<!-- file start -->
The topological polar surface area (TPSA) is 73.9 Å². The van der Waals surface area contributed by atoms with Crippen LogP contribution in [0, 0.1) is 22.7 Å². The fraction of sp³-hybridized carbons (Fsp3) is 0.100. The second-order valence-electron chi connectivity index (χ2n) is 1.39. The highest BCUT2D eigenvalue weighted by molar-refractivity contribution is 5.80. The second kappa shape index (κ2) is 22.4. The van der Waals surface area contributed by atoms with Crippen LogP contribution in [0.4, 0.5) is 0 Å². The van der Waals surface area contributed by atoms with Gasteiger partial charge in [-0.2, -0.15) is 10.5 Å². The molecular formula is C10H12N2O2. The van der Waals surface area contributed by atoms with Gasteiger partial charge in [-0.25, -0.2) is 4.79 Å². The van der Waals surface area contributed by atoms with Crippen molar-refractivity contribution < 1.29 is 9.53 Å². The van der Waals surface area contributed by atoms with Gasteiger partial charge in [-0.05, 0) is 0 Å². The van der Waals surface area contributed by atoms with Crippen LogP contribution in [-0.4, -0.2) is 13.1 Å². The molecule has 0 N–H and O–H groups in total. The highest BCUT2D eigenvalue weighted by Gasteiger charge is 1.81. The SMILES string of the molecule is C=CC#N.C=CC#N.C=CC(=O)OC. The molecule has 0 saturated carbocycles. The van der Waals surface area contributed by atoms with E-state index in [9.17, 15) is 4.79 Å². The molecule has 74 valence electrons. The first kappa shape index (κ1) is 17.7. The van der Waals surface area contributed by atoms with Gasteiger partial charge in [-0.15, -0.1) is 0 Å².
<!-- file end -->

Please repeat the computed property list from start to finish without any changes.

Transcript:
The topological polar surface area (TPSA) is 73.9 Å². The van der Waals surface area contributed by atoms with Crippen LogP contribution in [0, 0.1) is 22.7 Å². The fraction of sp³-hybridized carbons (Fsp3) is 0.100. The second-order valence-electron chi connectivity index (χ2n) is 1.39. The highest BCUT2D eigenvalue weighted by molar-refractivity contribution is 5.80. The second kappa shape index (κ2) is 22.4. The van der Waals surface area contributed by atoms with Crippen LogP contribution in [0.4, 0.5) is 0 Å². The van der Waals surface area contributed by atoms with Gasteiger partial charge in [-0.2, -0.15) is 10.5 Å². The molecular formula is C10H12N2O2. The van der Waals surface area contributed by atoms with Gasteiger partial charge in [-0.25, -0.2) is 4.79 Å². The van der Waals surface area contributed by atoms with Crippen molar-refractivity contribution < 1.29 is 9.53 Å². The van der Waals surface area contributed by atoms with Gasteiger partial charge in [-0.05, 0) is 0 Å². The van der Waals surface area contributed by atoms with Crippen LogP contribution in [-0.4, -0.2) is 13.1 Å². The molecule has 0 N–H and O–H groups in total. The highest BCUT2D eigenvalue weighted by Gasteiger charge is 1.81. The SMILES string of the molecule is C=CC#N.C=CC#N.C=CC(=O)OC. The molecule has 0 saturated carbocycles. The van der Waals surface area contributed by atoms with E-state index in [9.17, 15) is 4.79 Å². The molecule has 74 valence electrons. The first kappa shape index (κ1) is 17.7. The van der Waals surface area contributed by atoms with Gasteiger partial charge in [-0.15, -0.1) is 0 Å².